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The Rise and Fall of Iran's “Blogestan”

BY Jessica McKenzie | Wednesday, April 16 2014

2006 story in the Toronto Star (Hossein Derakhshan)

The robust community of Iranian bloggers—sometimes nicknamed “Blogestan”—has shrunk since its heyday between 2002 – 2010. “Whither Blogestan,” a recent report from the University of Pennsylvania's Iran Media Program sought to find out how and why. The researchers performed a web crawling analysis of Blogestan, survey 165 Persian blog users, and conducted 20 interviews with influential bloggers in the Persian community. They found multiple causes of the decline in blogging, including increased social media use and interference from authorities.

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WeGov

Russia to Treat Bloggers Like Mass Media Because "the F*cking Journalists Won't Stop Writing"

BY Jessica McKenzie | Tuesday, April 15 2014

The worldwide debate over who is and who isn't a journalist has raged since digital media made it much easier for citizen journalists and other “amateurs” to compete with the big guys. In the United States, journalists are entitled to certain protections under the law, such as the right to confidential sources. As such, many argue that blogging should qualify as journalism because independent writers deserve the same legal protections as corporate employees. In Russia, however, earning a place equal to mass media means additional regulations and obligations, which some say will lead to the repression of free speech.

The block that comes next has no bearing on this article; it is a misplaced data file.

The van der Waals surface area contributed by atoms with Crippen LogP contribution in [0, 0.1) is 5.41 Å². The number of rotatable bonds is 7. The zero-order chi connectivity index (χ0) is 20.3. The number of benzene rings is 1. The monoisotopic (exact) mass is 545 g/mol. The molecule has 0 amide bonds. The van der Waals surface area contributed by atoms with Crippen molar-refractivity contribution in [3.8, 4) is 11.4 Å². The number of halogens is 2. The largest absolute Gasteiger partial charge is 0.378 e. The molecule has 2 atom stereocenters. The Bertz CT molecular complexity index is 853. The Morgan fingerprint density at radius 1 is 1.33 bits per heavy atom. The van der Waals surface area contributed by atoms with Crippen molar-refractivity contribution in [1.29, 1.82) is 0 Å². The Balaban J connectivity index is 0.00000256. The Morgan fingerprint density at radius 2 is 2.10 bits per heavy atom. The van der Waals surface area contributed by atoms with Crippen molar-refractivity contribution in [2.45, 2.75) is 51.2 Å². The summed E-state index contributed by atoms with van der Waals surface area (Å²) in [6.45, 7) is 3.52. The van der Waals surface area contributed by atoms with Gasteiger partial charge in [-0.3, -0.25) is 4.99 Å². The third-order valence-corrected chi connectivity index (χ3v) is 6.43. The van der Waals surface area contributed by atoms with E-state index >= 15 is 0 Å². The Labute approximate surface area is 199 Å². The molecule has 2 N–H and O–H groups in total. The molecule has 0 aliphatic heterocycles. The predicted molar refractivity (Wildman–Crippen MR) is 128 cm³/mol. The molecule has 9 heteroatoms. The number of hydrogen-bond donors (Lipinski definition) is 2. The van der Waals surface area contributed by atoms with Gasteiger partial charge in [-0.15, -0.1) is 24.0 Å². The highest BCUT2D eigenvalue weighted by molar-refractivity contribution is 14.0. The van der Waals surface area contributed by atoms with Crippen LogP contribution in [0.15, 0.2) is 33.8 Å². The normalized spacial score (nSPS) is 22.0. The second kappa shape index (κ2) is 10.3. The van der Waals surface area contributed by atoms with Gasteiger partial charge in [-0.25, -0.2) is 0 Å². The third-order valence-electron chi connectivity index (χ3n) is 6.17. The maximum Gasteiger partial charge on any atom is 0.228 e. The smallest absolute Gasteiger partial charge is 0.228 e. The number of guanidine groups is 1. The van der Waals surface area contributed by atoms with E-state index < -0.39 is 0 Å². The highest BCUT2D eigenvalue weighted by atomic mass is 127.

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First POST: Bitcoin Agonistes

BY Micah L. Sifry | Wednesday, January 22 2014

Is Bitcoin going to change the world? One of the inventors of the web browser thinks so; Edward Snowden denies being a Russian puppet; the Ukrainian government geolocates protesters and sends them a scary SMS; and much, much more. Read More

First POST: Paranoid Liberalism

BY Micah L. Sifry | Tuesday, January 21 2014

The New Republic accuses Snowden, Greenwald and Assange of being "paranoid libertarians"; Academics think Facebook can be used to predict election results; Data-mining for marketing purposes goes really, really awry; and much, much more. Read More

WeGov

Tech Journos in Iran Arrested For "Contact With Foreign Media," Among Other Charges

BY Jessica McKenzie | Tuesday, December 10 2013

Screenshot of video of a state TV broadcast

In the past three weeks 24 journalists, bloggers and technologists at online media companies have been arrested by Iran's elite force of revolutionary guards. Yesterday, some of those arrested appeared on state television, handcuffed and with their faces to the wall, obscuring their identity.

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WeGov

International Human Rights Day in Vietnam Marked By Launch of Blogger Network

BY Jessica McKenzie | Tuesday, December 10 2013

Vietnam Flag (Wikipedia)

Today a coalition of Vietnamese bloggers launched the Network of Vietnamese Bloggers (NVB), a new advocacy and watchdog group that will hold the Vietnamese government accountable for their United Nations Human Rights Council (UNHRC) obligations and commitments. The launch was set for December 10 to coincide with International Human Rights Day.

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First POST: Civicus

BY Micah L. Sifry | Wednesday, December 4 2013

The nitty-gritty on Knight Foundation's new report on the state of civic tech investment; more from Pierre Omidyar and Jay Rosen on NewCo; waiting for heads to roll over HealthCare.gov; and much, much more. Read More

First POST: Jackpots

BY Micah L. Sifry | Monday, November 25 2013

How a blog post about being poor set off a cascade of solidarity; why Google's new Civic Information API is a big deal; the rise of the "protest selfie"; and much, much more. Read More

WeGov

Cameroon's Award-Winning ICT Blogger Explains Why Digital Media Still Lags

BY Jessica McKenzie | Monday, October 7 2013